Broken bones are fun to fix

January 27, 2013Surgery
Author: David S. Thomson DVM

Broken bones are fun to fix. No question!

When I started out as a young veterinarian, leash laws were lax, and the caseload from auto/dog encounters was high, so I repaired lots of crunched up limbs. I was new at this, and I remember getting lost at some point in almost every surgery. Where does this piece go? Do I cut this muscle or can I just retract it? Where am I, and where is that radial nerve? But I persevered. And what satisfaction it brings when it all works out. An animal comes in shattered and goes home in one piece.

In those early days we were definitely part of the carpenter school of orthopedics. And we had all the neat tools: drills, saws, pliers, rasps, files, hammers, chisels, pins, nails, plates, screws, wires, washers, clamps. We put broken bones back together no matter how grizzly and invasive the process. We often had pieces of bone out on the table like jigsaw puzzle pieces. And in the end, we reveled in our elegant post-op x-rays showing all the pieces held in place with an intricate web of metal implants.

Now I’ve become more of a gardener and less of a carpenter, nurturing the biological environment of the fracture more, invading the injured tissue as little as possible, and supplying only the minimal reduction and fixation needed to get the injury to heal. The post-op x-rays may not be nearly so pretty, but the results are even better.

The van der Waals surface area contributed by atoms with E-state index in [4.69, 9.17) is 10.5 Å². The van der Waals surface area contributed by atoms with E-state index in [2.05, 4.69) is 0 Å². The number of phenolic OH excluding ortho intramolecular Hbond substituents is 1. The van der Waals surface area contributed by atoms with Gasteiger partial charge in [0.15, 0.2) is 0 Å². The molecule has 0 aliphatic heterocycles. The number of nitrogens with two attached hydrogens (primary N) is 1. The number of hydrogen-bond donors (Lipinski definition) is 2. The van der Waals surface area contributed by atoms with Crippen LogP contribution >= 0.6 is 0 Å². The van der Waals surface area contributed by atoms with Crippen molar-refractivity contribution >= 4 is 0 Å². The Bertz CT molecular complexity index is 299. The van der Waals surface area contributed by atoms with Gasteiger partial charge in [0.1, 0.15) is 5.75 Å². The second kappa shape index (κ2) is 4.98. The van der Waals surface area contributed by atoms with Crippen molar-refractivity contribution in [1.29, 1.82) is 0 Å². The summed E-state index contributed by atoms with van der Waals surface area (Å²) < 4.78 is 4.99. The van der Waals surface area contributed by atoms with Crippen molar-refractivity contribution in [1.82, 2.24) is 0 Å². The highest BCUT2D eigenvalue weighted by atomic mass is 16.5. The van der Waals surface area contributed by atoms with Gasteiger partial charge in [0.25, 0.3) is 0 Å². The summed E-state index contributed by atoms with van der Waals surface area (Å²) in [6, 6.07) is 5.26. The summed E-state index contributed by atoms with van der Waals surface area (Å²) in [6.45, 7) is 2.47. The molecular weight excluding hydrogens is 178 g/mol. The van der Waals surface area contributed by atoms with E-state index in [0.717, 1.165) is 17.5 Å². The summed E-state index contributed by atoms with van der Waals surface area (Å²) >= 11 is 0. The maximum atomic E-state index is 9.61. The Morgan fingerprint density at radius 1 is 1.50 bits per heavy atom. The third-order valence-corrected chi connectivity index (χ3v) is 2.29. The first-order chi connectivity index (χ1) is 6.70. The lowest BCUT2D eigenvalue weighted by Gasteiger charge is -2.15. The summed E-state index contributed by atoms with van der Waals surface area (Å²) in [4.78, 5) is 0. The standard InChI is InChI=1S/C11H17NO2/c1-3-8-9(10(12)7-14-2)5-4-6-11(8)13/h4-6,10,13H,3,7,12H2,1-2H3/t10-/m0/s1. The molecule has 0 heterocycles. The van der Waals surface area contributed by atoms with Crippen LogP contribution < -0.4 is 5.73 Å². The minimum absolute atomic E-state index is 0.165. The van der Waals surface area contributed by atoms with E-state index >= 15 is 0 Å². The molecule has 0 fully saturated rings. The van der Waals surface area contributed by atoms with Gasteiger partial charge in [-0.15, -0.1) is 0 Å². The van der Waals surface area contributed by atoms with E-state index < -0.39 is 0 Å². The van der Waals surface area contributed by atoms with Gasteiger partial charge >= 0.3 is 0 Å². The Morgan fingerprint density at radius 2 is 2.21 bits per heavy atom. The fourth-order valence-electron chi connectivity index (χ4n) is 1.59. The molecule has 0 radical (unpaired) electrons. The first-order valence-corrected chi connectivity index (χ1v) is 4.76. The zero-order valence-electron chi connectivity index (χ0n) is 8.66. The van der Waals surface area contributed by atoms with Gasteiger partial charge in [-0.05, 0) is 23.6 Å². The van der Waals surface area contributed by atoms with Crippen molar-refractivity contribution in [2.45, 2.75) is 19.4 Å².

When all is said and done, the satisfaction of putting a broken pet back together and the joy that brings to the owner are hard to beat.

“A gentle acknowledgement of the kindness in your practice. The greeting Leo got yesterday brings tears of happiness to my eyes as I write.”

Tammy and Chris, Leverett

“We could not be more thankful that Giacomo chose you as his vet!”

Aaron and JoAnn, South Deerfield

“Thank you for keeping Tucker’s world from being boring. You are a gift in our life!”

Amy, Greenfield

“Thanks so much for taking such great care of Bearcat when he had his teeth out. He is now back to his high-jumping sweet self.”

Margot and Bri, Northampton

“If a picture wasn’t going very well, I’d put a puppy dog in it.”

Norman Rockwell, artist